I have felt it desirable and necessary to bring these points to your attention since it is quite clear that it is no longer in the interest of good understanding that I withhold a frank statement of the situation. We have reached a place in the relations between the United States and Chile when we must expect more than vague assurances which remain unfulfilled. With the many demands upon your time I naturally desire to avoid burdening you with what should be essentially routine matters but, since for one reason or another, these questions are still pending after months of negotiations I have no other recourse but to ask Your Excellency’s personal interposition and assistance in reaching a final and definite disposition of these longstanding problems.

I avail myself [etc.]

W. S. Culbertson
[Page 114]
[Enclosure 2]

The American Ambassador ( Culbertson ) to the Chilean Minister for Foreign Affairs ( Cruchaga )

No. 953

Excellency: I have been somewhat disturbed to note that the press continues to report discussions in the Treaty Commission concerning commercial arrangements with Germany, Belgium, Italy and Cuba, although no suggestion appears therein concerning similar arrangements with the United States.

In this connection you will recall that in my Note No. 903 of November 9, 1932, my Government requested equivalent treatment and no doubt the Commission now has before it this request. The position of my Government on this question was also briefly outlined to you in my memorandum of January 24, 1933. I sincerely hope that the consideration which I assume the Treaty Commission is now giving to the above-mentioned request of my Government will help it to advance toward a solution of the question of equivalent treatment in respect to my Government pari passu with the consideration which it is giving to the commercial relations of Chile with other countries.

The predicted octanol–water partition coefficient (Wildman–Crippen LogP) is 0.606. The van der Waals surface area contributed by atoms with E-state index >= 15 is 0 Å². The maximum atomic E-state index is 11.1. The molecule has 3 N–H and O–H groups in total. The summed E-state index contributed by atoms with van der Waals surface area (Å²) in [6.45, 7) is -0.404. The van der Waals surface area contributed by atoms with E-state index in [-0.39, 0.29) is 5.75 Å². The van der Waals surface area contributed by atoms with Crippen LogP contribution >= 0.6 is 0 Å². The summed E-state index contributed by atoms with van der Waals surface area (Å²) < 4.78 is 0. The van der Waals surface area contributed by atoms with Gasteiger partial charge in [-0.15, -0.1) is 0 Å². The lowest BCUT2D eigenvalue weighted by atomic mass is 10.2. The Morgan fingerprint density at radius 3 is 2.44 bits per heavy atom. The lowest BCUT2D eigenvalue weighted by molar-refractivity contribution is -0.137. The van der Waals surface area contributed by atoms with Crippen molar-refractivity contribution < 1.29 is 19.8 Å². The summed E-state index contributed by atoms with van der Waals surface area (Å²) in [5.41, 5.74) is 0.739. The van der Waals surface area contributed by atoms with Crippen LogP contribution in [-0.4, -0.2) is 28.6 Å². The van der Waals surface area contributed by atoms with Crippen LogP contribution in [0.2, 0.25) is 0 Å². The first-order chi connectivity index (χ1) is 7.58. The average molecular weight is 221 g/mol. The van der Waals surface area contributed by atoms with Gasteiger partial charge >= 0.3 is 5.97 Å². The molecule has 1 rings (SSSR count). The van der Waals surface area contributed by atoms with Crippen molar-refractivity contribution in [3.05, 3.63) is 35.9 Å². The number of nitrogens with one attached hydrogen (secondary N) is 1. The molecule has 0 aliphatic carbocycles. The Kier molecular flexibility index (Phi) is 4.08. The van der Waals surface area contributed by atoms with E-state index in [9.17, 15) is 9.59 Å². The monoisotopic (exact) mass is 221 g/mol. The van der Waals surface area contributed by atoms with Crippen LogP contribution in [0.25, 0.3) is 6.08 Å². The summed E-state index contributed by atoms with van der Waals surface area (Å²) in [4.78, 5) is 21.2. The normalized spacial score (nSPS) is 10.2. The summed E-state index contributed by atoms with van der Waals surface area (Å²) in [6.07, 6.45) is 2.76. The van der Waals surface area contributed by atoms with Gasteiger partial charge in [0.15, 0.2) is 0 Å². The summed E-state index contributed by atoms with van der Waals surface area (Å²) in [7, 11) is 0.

You are of course aware that no discriminatory restrictions are placed on Chilean trade in the markets of the United States. Your country is therefore receiving the maximum treatment in the American market which you can hope to receive from other countries with which you are negotiating compensation agreements. In considering the position of American trade in Chile my Government looks to the results obtained by other countries and asks for equivalent treatment. Whether the arrangement between our Governments will take the form of an exchange of notes or some other form can be determined as the discussions proceed. It need scarcely be added that my Government expects that the problems of American commerce will be considered along with the problems relating to the commerce of other countries and in fact confidently expects that they are so being considered by the Chilean Government.

I would appreciate an indication from Your Excellency as to when it would be convenient for you to enter into conversations looking to an arrangement on this matter.

I avail myself [etc.]

W. S. Culbertson
  1. Notes Nos. 952 and 953, January 31. No. 952 is not printed; it asked for the release of the savings account to an American woman about to return to the United States. Despite representations by the Embassy she had been unable to obtain the release of her savings after 7 months of delay.